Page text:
The Knesset won’t be voting on any serious legislation until after the election, but one’s attitude toward the proposed Jewish State Law (literally, the ‘National Law’) remains a hot topic. The law, which I discussed in detail here, attempts to give legal expression to the “Jewish” aspect of the “Jewish and democratic state” that is promised by Israel’s Declaration of Independence.
The problem — at least for me it is a problem — is that many who oppose the law oppose it because they simply don’t want Israel to be ‘Jewish’ in any meaningful sense. For example, take this:
Israel has an identity problem. Is it a Jewish state that provides legal and material preferences for citizens of Jewish ancestry? Or is it a secular nation-state, but one that happens to be rooted in Jewish culture and the Hebrew language? For more than six decades Israeli politicians have maintained a useful ambiguity about this deeply existential question. But no longer.
The writer, Kai Bird, an American biographer and novelist, goes on to argue that there is an “Israeli” culture based on the Hebrew language and culture that has little to do with religion, and that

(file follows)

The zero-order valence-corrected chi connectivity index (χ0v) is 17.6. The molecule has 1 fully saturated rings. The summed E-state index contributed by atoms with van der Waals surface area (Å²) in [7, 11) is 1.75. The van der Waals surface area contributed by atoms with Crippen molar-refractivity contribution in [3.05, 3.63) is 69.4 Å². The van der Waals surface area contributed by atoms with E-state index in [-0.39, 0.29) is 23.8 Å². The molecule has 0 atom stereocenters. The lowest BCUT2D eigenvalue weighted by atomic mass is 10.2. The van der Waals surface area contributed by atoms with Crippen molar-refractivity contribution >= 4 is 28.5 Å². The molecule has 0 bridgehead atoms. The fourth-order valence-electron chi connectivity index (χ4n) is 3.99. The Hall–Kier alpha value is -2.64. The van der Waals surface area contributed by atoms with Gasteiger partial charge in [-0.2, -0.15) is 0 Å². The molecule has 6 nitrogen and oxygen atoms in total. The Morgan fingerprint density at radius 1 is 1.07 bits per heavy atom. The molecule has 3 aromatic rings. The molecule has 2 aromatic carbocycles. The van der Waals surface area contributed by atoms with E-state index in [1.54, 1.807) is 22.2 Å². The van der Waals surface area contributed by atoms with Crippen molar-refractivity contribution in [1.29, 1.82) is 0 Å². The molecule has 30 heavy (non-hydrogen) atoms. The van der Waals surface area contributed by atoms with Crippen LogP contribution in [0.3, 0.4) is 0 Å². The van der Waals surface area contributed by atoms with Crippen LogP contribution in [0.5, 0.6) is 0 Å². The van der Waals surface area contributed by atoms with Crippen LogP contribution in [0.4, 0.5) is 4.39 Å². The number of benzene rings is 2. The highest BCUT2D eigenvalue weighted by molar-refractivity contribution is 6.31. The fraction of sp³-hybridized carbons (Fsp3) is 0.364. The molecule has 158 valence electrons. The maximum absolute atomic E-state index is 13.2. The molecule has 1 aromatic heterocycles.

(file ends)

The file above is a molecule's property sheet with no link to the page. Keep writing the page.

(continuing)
In reality, Israel is a multiethnic, vibrant and largely secular society. This is clearly not a tragedy. It is actually what most of the country’s original Zionist founding fathers envisioned — a new, modern state in ancient Palestine where those Jews who so desired could become citizens of a nation like any other modern nation-state. “Israelis” would be seen not as members of the Jewish Diaspora, but citizens of their own state.
His ideal Israel seems to be a smaller, Hebrew-speaking version of Oregon or California. I am certain that this was not the intent of most of the original Zionists, and I think that even most secular Israelis would disagree with him.
Bird doesn’t mention the Jewish people, as such. He refers to Jewish citizens of Israel, meaning those that practice the Jewish religion or who have ancestors that did. For him, it is an argument against a Jewish state that some Jews are secular. In this he seems to agree with Mahmoud Abbas, who insists that there is no Jewish people, only a religion (of course Abbas thinks there is a ‘Palestinian people’). And this is the reason that he doesn’t see the point of a Jewish state.
The intent of a Jewish state is not that there will be “material and legal advantages” to Jewish citizens. Indeed, the democratic aspect of the state, which is mentioned in the declaration of independence is meant to eliminate such advantages. Israel tries very hard to provide full civil rights to all of its citizens, something that can be difficult in a place that often becomes a battlefield (and something that I suspect Israel does better than the great majority of the world’s nations).
There is one great exception, the Law of Return. Is it not unfair to allow Jews to become citizens of this desirable state simply by asking, when the descendents of Arab refugees and African economic migrants are kept out? Bird doesn’t discuss this, but I am sure that it is one of the advantages he refers to.